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Posted on Mon Sep 07, 2009 6:38 am
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Yeah... that is simpler. Sorry, what I was talking about would be much more complicated and difficult to make, BUT it would speed up the process because you would not have to leave the saw, adjust the coil, and cut again. Although, I honestly am not that concerned about speed. Otherwise I'd be using a traditional saw cut system Razz Good point, though. I'd probably need to try and keep the machine as simple as possible so that the machining costs will remain as low as possible...

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Posted on Mon Sep 07, 2009 11:37 am
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Not to be a buzz kill, but the slant on a theoretical 16 guage wire from being wrapped (even assuming they are perfectly even wraps) on a quarter inch rod will already exceed one percent. So to start with you arent even cutting a round ring. I understand your goal, but at this point, it seem semantics. It seems to beg the question, assuming you had the "perfect" ring would you want it be because you can look and tell it is a perfect ring on sight, or are you in pursuit of the knowledge that you have a perfect ring? Because you can certainly make a ring that apears perfectly round, even under magnification, but you wont have the intillectual knowledge that it is round.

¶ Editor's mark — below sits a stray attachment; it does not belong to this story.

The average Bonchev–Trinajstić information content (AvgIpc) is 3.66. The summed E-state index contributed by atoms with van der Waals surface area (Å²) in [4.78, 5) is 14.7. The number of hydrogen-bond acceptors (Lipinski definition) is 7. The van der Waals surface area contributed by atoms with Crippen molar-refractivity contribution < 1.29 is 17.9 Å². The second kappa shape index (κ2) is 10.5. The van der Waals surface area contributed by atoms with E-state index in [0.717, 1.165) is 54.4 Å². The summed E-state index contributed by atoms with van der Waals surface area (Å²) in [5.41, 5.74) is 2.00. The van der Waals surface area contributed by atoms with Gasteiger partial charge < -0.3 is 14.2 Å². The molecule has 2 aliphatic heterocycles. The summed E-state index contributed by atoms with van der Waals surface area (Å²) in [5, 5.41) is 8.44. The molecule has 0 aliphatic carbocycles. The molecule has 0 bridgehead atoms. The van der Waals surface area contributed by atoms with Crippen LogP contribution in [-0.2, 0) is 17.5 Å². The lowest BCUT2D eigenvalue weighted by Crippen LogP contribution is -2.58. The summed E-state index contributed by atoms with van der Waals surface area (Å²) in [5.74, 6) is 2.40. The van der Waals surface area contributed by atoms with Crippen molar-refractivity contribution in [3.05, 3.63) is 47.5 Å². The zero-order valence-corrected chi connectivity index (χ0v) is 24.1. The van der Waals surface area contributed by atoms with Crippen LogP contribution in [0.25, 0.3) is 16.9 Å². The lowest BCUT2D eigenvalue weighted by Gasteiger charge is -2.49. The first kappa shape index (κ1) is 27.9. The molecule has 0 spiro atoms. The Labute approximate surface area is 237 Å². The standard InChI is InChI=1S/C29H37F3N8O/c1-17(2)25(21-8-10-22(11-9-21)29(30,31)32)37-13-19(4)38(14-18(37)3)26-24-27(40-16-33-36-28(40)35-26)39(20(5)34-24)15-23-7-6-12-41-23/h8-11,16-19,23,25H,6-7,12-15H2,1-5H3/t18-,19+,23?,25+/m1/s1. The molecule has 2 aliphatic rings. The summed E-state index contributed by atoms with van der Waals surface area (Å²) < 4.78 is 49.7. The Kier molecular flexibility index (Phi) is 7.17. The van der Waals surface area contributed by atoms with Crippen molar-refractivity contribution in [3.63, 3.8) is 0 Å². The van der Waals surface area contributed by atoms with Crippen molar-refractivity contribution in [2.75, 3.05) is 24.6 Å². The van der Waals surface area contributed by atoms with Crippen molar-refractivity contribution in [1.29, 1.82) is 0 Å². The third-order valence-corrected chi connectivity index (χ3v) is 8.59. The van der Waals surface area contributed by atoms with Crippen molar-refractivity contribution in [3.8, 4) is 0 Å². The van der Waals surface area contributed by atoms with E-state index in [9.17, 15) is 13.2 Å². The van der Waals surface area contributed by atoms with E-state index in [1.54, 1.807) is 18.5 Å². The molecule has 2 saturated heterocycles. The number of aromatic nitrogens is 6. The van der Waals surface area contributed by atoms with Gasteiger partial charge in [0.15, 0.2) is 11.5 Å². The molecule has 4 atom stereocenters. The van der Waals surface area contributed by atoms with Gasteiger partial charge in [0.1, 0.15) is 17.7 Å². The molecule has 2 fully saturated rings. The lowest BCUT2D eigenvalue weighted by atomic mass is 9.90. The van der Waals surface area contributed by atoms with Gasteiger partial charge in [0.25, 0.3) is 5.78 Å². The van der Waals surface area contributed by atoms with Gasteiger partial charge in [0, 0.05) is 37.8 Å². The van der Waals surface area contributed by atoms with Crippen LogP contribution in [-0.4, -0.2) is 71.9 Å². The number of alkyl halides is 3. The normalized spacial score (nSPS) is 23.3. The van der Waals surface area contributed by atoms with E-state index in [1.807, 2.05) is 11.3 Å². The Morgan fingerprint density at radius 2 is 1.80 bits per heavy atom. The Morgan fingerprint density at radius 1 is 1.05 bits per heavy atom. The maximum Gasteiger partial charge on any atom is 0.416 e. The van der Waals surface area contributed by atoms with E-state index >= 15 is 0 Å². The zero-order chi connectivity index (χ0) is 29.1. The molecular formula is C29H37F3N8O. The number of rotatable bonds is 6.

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Posted on Mon Sep 07, 2009 1:26 pm
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That is a very valid point. Fortunately, though, I am not looking for a perfeclty round ring. In fact, as it was pointed out earlier, by removing the effect of the kerf on the rings I run the risk of making a ring that is wider than "round." Which brings me to the reason I am going through this much headache and criticism: to eliminate the need to press the ends of the ring toward each other when I close them, and to have a ring that looks and feels a little different. Yup.

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Posted on Mon Sep 07, 2009 2:28 pm
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festerduley wrote:
Which brings me to the reason I am going through this much headache and criticism: to eliminate the need to press the ends of the ring toward each other when I close them, and to have a ring that looks and feels a little different. Yup.



I'm all in support of experimentation. Just wondering why eliminating the need to press the butt ends together in exchange for a more difficult option(in my opinion) seems appealing. Perhaps you have a method of butting up the angled cuts more easily that I am not aware of. I understand the visual the angled cut could make when butted perfectly, but am not sure how I would butt them without having to pull the ring wider then its original ID to counter spring back, and then you run afoul of the deformation that can happen(pacman effect) that can leave stress, and bends in the opposite side of the ring from the cut.